Mr. Spock called it a mind meld, his ability to harness the energies of others and hook up to their minds. It turns out that this mind meld concept, referred to by TV series Star Trek writers, applies to more than intergalactic beings.
The year is 2011 and research states that human beings also have specialized abilities allowing for the transference of energy of other people to hook up with their minds! Really! According to research at Harvard’s Social Cognitive and Affective Neuroscience Lab, human beings have unique abilities to cooperate and “plug into information” in the head of another individual. We are not referring to lobotomies here. We are presenting this information to discuss the significance of perspective-taking and the important role it has as a basis for understanding another person or making sense of their actions.
This special quality of human behavior lies in our curiosity about and our innate need to understand how another person thinks. Because of this prevalent biological need to “connect,” humans are able to develop the most complex societies of all species. Why do we do it? Evidence demonstrates that humans have a fundamental need to belong. How do we do it? One strategy is to create synchrony between a psychological sense of, and feeling for, behavioral and mental connectedness. That desire for connectedness can become the glue that binds and bonds interpersonal relationships.
When relating, we integrate cues from the environment with our cognitive processes and behaviors to provide for greater overlapping between mental representations of self and mental representations of others. These cogs of representation rotate between, and among, our interactions and can increase our perspective-taking ability for self-other overlapping, understanding, and bonding.
Interpersonal conflict disrupts self-other overlapping and introduces negative, even threatening, perceptions that can affect behavioral, psychological, and physiological functioning. Neuroscience has shown that when threatened, the higher functions of the brain shut down in preparation for a fight or flight response. This response narrows our perspective and decreases the overlapping of the mental representations of self and other. Those cogs of representation can rotate among our interactions and introduce perspectives of isolation and exclusion, increasing self-defeating behaviors and physiological responses of anxiety, fear, and anger.
As mediators and conflict coaches observing these downward spiraling representations, irrespective of intentional or unintentional motivations, how do we redirect those negative self-other interactions? Simply put, how can we create a conscious process to build cooperation and understanding, leading to more effective communication? Perhaps we can integrate perspective-taking with the Buddhist concept of mindfulness tocreate an underlying process that connects the role of self-other overlap and collectivism so the overlap is driven more by seeing the self in the other than by the other in the self.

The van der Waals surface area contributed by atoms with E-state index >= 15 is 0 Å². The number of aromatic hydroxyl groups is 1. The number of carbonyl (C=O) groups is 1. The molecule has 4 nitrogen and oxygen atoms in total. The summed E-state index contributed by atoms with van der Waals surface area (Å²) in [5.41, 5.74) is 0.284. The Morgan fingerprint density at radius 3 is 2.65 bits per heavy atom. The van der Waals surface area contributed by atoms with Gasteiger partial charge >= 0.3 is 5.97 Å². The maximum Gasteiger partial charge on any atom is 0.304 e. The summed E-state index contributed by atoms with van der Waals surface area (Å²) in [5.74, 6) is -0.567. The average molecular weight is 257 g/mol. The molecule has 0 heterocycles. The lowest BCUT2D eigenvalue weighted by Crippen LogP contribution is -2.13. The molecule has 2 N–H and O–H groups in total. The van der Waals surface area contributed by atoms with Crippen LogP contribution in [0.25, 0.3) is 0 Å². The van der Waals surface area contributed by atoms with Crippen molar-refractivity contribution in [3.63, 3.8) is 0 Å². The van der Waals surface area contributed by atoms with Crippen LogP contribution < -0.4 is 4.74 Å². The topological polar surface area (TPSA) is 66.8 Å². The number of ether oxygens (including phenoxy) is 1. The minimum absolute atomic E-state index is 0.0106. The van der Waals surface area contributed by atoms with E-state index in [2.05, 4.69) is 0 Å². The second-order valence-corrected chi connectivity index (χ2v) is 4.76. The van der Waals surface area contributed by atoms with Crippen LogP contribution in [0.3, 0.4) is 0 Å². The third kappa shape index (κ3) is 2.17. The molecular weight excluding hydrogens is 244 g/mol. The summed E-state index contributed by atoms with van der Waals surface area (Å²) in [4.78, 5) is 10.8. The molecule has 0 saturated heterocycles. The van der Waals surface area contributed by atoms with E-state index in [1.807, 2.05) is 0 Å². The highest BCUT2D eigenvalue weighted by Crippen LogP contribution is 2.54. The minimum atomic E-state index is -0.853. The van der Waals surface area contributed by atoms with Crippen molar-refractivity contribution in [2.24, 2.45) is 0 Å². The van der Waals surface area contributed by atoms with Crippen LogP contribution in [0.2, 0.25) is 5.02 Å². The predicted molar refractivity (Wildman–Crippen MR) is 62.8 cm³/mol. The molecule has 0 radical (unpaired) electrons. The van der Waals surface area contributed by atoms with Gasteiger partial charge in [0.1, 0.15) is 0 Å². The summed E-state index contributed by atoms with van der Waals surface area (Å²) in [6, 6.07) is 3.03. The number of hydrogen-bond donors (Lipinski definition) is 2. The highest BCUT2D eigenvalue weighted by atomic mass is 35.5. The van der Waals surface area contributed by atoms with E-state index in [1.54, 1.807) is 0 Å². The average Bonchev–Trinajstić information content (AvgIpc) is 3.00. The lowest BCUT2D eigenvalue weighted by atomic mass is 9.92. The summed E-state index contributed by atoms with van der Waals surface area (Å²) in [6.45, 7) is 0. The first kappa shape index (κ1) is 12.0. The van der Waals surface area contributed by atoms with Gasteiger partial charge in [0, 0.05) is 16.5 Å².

Communicating from a mindful state is just one piece of the puzzle. Mindfulness is a state of active, open attention on the present. Some call this active listening, a key element in coaching as well as in mediation. To truly evoke cooperation and understanding from participants in a conflict situation, we can invoke our biological ability to “plug in” and combine it with the concept of mindfulness and perspective-taking. Becoming mindfully aware of context and perspective, we can implement these tools to adapt to changes in the environment and override habitual response patterns. Studies show that by taking the other’s perspective, walking in another’s shoes, so to speak, stereotypes can be broken down. When we see the similarities between us we can expand this perspective-induced self-other overlap rather than broaden a bias chasm by focusing on our differences.
We can train ourselves to strengthen the use of perspective-taking and mindfulness. If we see ourselves as our own personal neuroscience experiments, we can exercise our perspective-taking in a mindful way and observe and note the results of our efforts. How? During a conversation, take the perspective of the other. Mindfully change just one aspect of your reaction and reframe your response. Observe the effect of this subtle change on your habitual reaction as well as the reaction of the other. Process that information and note the change to the communication process as a whole.
When practicing perspective-taking we are, in essence, consciously expanding our self-other overlap and increasing opportunities to see the self in the other, leading to seeing the self in the other’s group. By increasing our ability to take perspective, we can develop a range of effective responses depending on the situation in which we find ourselves, and override habitual reactions. We can increase the overlap of self-other and tap into our uniquely human mind-melding abilities to build understanding and cooperation.
Try this for yourself and, as Mr. Spock would say, live long and prosper!
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